Reflections on the 2013 Classroom Gardening Project
I’ve had the pleasure of working with Growing Chefs! Ontario this year and it has changed my perspective on what it means to provide learning experiences that captivate kids. Field trips have been the method I’ve used to bring my kids outside of their surroundings and into new possibilities. Seeing talented chefs from around the community volunteer their time and skills to inspire food nutrition education in the comfort of the classroom is, at first, hard to wrap your head around; yet it happens, and has been happening for the past six years in schools in London, Delaware, St. Thomas, Port Burwell, Thorndale, and Chatham-Kent.
I signed on to be a volunteer in the classroom for the Classroom Kitchen Project in the fall and I…was...hooked. I sought a bigger role in this amazing organization because the more I gave to it, the more it gave back to me and the experiences that I’ve had as the project coordinator for the Classroom Gardening Project give me the biggest smile.
Young people are excited to learn. They love to see new faces and see new activities happening right in their classrooms. A chef in their whites + heirloom carrots + a knife & cutting board = instantaneous little gasps (even from those who “never eat veggies”).
I had a wonderful first experience with Chef Andrew Wolowicz (of The Springs Restaurant) who dazzled the class with his vibrant personality and rainbow-coloured salad, topped with a made-to-order salad dressing that the students helped him build. If Chef Andrew wasn’t there right away when we walked in, the question from concerned voices came quickly and in unison;
“Is Chef Andrew coming today??”
I saw it again, and again, and again. Students looking up to their chefs, both literally and figuratively during a lesson that they might not have gotten without Growing Chefs!.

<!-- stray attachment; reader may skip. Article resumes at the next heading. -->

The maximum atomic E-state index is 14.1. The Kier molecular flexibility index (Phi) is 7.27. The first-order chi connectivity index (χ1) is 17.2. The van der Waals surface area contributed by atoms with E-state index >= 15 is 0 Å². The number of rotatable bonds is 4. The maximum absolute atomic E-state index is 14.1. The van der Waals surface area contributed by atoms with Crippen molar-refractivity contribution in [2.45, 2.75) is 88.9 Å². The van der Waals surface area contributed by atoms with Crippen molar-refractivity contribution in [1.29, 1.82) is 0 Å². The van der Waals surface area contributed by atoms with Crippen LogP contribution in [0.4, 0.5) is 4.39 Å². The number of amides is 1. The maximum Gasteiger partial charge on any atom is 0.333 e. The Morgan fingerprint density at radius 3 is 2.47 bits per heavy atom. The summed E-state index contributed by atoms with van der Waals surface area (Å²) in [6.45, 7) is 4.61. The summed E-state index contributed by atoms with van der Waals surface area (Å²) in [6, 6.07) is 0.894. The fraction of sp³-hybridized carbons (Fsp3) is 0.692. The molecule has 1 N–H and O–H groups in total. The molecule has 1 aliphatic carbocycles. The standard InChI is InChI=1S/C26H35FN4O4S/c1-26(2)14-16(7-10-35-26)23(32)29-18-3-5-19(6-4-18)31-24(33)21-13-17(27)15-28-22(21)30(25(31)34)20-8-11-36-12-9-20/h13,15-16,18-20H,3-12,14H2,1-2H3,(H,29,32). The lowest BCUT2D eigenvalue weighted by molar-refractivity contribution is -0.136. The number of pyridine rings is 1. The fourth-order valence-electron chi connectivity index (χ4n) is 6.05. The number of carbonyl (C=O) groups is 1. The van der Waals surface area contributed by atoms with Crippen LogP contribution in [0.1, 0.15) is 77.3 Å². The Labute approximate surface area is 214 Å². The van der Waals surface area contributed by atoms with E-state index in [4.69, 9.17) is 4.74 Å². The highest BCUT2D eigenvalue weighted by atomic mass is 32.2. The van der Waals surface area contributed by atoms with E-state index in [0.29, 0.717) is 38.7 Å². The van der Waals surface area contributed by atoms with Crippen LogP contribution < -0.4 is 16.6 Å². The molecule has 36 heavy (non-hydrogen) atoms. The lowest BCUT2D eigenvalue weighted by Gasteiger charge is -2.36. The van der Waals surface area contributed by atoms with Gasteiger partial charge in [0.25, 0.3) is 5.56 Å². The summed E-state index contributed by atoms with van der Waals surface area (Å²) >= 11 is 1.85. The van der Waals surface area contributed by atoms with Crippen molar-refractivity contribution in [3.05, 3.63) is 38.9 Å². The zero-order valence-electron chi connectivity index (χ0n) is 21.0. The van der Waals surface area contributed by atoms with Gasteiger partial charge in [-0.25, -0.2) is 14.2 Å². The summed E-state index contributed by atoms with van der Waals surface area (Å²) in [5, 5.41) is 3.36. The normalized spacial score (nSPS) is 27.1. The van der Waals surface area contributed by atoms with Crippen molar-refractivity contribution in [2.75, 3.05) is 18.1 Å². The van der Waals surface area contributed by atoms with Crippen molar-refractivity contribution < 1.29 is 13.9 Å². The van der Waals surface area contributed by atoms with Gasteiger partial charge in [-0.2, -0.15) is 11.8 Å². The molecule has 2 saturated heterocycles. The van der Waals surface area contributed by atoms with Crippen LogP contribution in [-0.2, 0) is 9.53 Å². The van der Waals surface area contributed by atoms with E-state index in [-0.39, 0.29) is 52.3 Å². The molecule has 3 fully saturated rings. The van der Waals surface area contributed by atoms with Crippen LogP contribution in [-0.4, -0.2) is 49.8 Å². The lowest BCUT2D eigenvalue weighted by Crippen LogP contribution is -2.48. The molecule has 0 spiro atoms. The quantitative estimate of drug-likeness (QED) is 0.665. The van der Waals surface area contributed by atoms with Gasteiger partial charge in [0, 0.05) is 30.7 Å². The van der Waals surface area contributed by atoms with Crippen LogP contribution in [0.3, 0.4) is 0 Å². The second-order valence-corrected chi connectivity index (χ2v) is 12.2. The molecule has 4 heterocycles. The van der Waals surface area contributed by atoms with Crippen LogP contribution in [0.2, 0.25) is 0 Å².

My favourite story comes from a boy in a classroom that I was visiting for the third time - we were reviewing how to make a salad dressing. While I was talking to another volunteer, she told me that this young man had never, EVER tried a vegetable before they had the root vegetable salad during our last visit three weeks before. At that time everyone was getting ready to try the salad with some homemade salad dressing, the young student was clearly uncomfortable with the idea of putting anything “foreign” into his mouth. The teacher in the classroom stated that she had never seen anything but white bread and ketchup in his lunch, and said she believed him when he said he had never eaten a vegetable, or fruit. He bravely tried the salad dressing and made an unimpressed face. He said it needed to be sweeter and that they should add more honey. So our chef volunteer added more honey. The student liked it so much that he asked for a whole plate of spinach to dip into his salad dressing.
That’s the power of Growing Chefs visiting classrooms and opening new opportunities to children who might not have gotten that huge breath of inspiration. It takes chefs passionate about their art and imparting their skills, volunteers dedicated to giving to their communities, teachers supportive of innovative nutrition classes and students engaged in knowing more about the world. Exploring the process from seed to plate and getting kids excited about wholesome food is what Growing Chefs! Ontario is all about; and that’s pretty exciting to be a part of.
If you were wondering....
The Classroom Gardening Project by number:
18 Community Partners (see list here)
400+ hours volunteered
Until next time, see you in the classrooms!
Project Coordinator (Classroom Gardening Project)